Being Christ's body
Heidi Neumark’s article on the state of the church ("Companion to strangers") resonates deeply in my heart. I know what her seminary intern was experiencing as she “limped,” inexperienced and with little confidence, toward the ICU and a young couple who waited there with their dying infant. I also know that years of experience don’t ease the journey. Pastors and chaplains feel terribly inadequate, wondering whether helpful words will come, and at the same time feel incredibly grateful that the vocation allows us into such intimate situations.
In Beyond Belief, Elaine Pagels tells of learning that her two-and-a-half-year-old son had a life-threatening medical condition. Although she hadn’t attended church for a long time, she stepped inside a church vestibule to warm up and was startled by sounds of worship—the soaring harmonies of the choir, the clergyperson’s clear resonant prayer. Pagels said to herself, “Here is a family that knows how to face death.”
As I think about the viability of the church I think of this statement about the church as family. Pastors and laypeople know this—that the church of Jesus Christ is big and deep and resilient, bigger and more resilient than anything I’m thinking or worrying about or doing.
When I’m asked about the future of the church I think about Glen. Glen had AIDS. The church where his family had been actively involved for years made no secret of its disapproval of Glen’s sexual orientation and practice. He somehow found our church, joined it and became a devoted and active member. His parents transferred their membership as well. As his illness progressed, Glen was admitted to a hospice facility. I visited him a few days before he died.
Although he was very sick, we had a good conversation about life, the church, Easter and death. I asked Glen what the hardest thing was for him. He answered that the most difficult time was in the evening, when visitors had gone, the halls were quiet and the lights dimmed, and he was alone with the awareness that he was dying. But then his face brightened. Every night, he said, he put his headphones on and listened to a recording of our church’s Sunday worship service. “It settles me down,” he said. “Sometimes I fall asleep while the choir is singing. I doze off a lot of times during your sermon—I know I’m not the only one,” he added with a grin. “That’s how I go to sleep every night, here in my hospice bed but also in my church.” Glen reminds me that the church does what no one else does—and that people still turn to the church in those singular moments of birth, crisis, and death.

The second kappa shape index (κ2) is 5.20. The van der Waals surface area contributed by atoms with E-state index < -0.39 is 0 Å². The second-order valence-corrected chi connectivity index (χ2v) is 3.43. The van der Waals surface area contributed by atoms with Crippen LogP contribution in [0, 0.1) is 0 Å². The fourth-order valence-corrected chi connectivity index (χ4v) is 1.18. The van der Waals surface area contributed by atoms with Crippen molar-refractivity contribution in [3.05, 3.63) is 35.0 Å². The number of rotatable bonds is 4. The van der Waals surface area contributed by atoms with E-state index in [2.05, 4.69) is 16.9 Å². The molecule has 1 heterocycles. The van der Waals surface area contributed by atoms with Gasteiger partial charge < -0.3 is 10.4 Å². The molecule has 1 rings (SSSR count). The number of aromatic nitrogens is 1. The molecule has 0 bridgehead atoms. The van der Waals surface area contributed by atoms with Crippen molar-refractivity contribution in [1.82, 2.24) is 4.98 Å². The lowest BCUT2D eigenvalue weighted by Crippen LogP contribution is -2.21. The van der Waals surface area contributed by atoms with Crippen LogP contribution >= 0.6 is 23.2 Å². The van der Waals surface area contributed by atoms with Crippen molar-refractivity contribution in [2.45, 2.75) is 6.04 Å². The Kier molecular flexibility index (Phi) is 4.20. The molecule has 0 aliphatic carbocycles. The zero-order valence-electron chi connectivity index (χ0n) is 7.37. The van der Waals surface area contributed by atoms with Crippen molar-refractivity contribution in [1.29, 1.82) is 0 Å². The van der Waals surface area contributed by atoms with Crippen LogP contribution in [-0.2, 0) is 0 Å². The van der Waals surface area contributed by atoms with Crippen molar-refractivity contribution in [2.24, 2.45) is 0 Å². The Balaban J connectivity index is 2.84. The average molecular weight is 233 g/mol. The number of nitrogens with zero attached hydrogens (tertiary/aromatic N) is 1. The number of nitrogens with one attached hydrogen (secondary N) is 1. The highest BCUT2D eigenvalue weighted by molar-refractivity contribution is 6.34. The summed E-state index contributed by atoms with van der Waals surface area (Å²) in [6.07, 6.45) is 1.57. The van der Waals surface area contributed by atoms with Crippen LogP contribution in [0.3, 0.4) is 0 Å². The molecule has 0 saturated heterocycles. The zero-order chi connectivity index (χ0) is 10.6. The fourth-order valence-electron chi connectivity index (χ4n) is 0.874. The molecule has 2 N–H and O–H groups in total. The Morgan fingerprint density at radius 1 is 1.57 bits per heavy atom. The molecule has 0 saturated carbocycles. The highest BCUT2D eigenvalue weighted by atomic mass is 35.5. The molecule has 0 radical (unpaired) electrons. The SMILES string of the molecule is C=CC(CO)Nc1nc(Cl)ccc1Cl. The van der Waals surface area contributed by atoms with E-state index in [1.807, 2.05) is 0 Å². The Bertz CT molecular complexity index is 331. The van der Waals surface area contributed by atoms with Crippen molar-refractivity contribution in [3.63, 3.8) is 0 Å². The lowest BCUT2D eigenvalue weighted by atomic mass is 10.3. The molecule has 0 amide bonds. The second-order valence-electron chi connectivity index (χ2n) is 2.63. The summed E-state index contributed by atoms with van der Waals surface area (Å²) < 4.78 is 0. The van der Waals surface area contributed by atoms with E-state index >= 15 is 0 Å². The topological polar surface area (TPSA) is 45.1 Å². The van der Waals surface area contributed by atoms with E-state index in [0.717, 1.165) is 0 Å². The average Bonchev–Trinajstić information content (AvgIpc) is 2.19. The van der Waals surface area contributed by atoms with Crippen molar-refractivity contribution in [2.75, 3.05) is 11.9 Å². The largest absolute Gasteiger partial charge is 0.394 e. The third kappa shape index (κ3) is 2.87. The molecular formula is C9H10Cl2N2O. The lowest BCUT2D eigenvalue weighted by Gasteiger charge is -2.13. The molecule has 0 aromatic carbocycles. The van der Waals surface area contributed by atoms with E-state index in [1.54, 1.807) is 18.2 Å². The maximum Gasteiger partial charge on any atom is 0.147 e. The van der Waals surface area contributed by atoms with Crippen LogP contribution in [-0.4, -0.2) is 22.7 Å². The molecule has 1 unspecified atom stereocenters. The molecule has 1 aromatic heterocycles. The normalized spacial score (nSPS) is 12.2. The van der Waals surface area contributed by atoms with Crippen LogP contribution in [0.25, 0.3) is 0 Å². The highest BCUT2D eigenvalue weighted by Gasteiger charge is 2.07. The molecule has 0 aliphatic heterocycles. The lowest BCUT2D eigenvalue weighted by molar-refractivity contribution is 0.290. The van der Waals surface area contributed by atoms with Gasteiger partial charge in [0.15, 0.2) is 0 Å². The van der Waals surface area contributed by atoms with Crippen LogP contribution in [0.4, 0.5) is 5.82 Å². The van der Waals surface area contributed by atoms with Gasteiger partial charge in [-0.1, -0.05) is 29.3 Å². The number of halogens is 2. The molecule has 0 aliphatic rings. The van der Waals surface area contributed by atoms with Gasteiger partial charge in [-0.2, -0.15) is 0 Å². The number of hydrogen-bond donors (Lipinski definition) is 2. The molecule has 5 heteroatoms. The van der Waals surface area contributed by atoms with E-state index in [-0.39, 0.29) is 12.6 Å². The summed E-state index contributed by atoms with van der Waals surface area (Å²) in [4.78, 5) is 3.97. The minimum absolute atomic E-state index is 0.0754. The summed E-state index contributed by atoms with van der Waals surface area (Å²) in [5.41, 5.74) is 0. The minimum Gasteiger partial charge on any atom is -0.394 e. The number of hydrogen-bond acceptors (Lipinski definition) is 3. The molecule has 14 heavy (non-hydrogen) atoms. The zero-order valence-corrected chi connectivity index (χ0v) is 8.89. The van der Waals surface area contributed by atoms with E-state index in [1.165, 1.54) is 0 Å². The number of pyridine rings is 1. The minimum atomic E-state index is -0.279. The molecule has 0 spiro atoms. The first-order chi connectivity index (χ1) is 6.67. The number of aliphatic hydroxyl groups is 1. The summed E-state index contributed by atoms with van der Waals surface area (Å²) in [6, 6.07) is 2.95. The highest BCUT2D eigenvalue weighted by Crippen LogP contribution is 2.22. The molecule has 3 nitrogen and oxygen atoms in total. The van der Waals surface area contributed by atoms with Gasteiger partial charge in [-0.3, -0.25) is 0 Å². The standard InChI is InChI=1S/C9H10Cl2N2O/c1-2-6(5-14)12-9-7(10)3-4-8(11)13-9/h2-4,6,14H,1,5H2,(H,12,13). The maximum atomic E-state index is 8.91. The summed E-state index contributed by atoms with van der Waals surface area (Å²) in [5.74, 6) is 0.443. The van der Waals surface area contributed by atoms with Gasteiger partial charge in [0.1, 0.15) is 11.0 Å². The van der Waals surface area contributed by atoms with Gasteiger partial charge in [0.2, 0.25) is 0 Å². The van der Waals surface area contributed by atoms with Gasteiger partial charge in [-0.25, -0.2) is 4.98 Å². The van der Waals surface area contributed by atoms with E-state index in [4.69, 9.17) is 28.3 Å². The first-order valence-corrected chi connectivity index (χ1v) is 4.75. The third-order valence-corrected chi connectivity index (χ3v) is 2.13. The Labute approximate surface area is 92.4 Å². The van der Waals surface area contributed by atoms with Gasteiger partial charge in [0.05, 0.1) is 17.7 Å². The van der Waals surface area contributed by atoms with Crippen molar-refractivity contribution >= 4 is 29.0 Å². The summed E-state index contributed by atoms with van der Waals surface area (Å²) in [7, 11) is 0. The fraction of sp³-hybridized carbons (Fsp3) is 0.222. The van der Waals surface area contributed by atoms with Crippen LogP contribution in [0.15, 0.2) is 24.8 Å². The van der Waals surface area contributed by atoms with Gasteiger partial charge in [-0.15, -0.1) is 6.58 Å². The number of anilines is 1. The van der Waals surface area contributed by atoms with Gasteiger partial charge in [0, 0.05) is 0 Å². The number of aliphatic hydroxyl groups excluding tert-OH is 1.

Somewhat like the Earl of Grantham in Downton Abbey, I have difficulty accepting the fact that something I love and to which I have given my life is changing right in front of my eyes. When I was ordained, the mainline church was a growth industry with shiny new corporate headquarters on Riverside Drive in Manhattan. New churches were being planted and were thriving in burgeoning suburbia. There was money to fund creative mission. Church leaders were minor celebrities. Presbyterian stated clerk Eugene Carson Blake was on the cover of Time magazine for collaborating with Episcopal bishop James Pike on a bold ecumenical initiative. That era is gone now.
I have a proposal: let’s call a moratorium on counting members. Let’s consider that we are called to witness to God’s love in Jesus Christ and to do everything we can to be Christ’s body in the world, to do what we believe he would be doing and is doing through us.